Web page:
Employers can create opportunities for cleanliness by installing handwashing and sanitation stations instead of simply relying on sinks in bathrooms and kitchen areas. When it comes to conference rooms and other shared spaces, some companies might ask employees to sanitize tables and chairs after each use so that they’re ready for the next small group. Signs, indicator lights or stickers can be used to communicate to others when space has been cleaned.


Creating Space


In addition to spacing desks and work areas, employers and building managers are exploring ways to encourage one-way traffic down hallways, limit foot traffic to certain areas with plants and other barriers, and use visual cues on floors with signs or carpet strips to remind people to maintain a safe physical distance. With distancing guidelines in play, some employers are also exploring the need to rent additional square footage in the building to accommodate spaced-out desks and work areas.


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Calling on Technology


If you’ve visited a hospital during the pandemic, you might have gotten your temperature taken without even knowing it. Occasionally, hospital personnel at the entrance might ask someone to push a hat back or move bangs to the side of their forehead to get a more accurate temperature reading. High-traffic office and other buildings can install thermal cameras at entrances to perform temperature screenings. Some offices also offer free antibody testing to their employees.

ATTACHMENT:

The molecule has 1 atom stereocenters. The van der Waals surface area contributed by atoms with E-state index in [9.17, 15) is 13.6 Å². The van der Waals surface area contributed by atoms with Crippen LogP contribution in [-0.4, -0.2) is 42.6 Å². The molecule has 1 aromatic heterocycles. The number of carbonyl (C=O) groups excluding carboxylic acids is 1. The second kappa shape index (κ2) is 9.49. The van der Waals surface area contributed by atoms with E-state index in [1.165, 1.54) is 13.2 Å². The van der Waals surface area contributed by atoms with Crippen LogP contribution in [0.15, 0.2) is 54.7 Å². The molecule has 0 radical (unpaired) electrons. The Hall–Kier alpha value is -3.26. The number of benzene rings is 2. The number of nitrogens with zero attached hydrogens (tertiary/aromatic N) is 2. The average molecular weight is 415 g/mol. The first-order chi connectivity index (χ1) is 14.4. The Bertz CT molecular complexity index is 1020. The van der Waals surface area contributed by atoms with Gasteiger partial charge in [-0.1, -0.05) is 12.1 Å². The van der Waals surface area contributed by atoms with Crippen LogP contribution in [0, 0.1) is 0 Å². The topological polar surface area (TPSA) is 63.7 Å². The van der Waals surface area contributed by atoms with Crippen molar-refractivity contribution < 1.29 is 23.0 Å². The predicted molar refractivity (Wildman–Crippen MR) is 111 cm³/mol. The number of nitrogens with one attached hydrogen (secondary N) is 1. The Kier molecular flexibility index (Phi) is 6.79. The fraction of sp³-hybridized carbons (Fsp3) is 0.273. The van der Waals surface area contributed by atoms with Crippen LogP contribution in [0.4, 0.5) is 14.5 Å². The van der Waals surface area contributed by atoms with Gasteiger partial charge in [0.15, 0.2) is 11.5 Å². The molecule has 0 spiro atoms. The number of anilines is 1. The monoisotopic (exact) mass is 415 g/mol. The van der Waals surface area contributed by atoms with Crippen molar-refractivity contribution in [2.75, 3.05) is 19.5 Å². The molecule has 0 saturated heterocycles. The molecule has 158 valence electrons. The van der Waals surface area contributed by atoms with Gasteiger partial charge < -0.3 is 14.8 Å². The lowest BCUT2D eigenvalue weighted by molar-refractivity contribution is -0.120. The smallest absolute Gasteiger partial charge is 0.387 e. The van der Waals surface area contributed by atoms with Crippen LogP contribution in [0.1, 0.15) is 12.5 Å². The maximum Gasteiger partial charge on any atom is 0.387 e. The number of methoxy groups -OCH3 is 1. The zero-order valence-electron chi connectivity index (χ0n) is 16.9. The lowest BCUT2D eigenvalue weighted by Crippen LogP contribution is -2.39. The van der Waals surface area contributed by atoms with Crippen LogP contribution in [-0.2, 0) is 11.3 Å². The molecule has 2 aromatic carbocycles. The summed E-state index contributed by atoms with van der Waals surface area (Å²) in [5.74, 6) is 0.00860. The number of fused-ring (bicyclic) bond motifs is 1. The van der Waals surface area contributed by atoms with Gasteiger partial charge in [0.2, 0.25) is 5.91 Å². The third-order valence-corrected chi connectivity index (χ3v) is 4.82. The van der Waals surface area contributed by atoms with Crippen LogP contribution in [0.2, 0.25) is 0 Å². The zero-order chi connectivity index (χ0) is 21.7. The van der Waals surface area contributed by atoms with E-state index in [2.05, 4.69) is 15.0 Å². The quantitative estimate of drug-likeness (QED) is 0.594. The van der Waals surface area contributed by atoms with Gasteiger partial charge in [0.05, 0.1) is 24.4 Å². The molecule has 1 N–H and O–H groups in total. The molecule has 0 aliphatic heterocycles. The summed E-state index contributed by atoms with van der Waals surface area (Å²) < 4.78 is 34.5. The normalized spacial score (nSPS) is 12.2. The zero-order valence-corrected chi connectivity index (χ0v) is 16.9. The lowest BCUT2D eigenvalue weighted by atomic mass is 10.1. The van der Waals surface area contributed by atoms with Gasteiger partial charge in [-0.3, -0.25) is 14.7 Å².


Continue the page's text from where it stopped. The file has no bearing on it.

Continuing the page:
Touchless features in homes and office spaces were already on the rise, but experts think that their incorporation will accelerate due to the pandemic. As such, employees can expect to see the installation of touchless sensors for elevators, doors and light switches. To decrease high-touch items in shared spaces, such as coffee makers, companies might consider replacing them with vending machines or inviting employees to place coffee orders via apps. Robots then make and deliver coffee to employees. Sounds a bit futuristic, but maybe the Jetsons were onto something.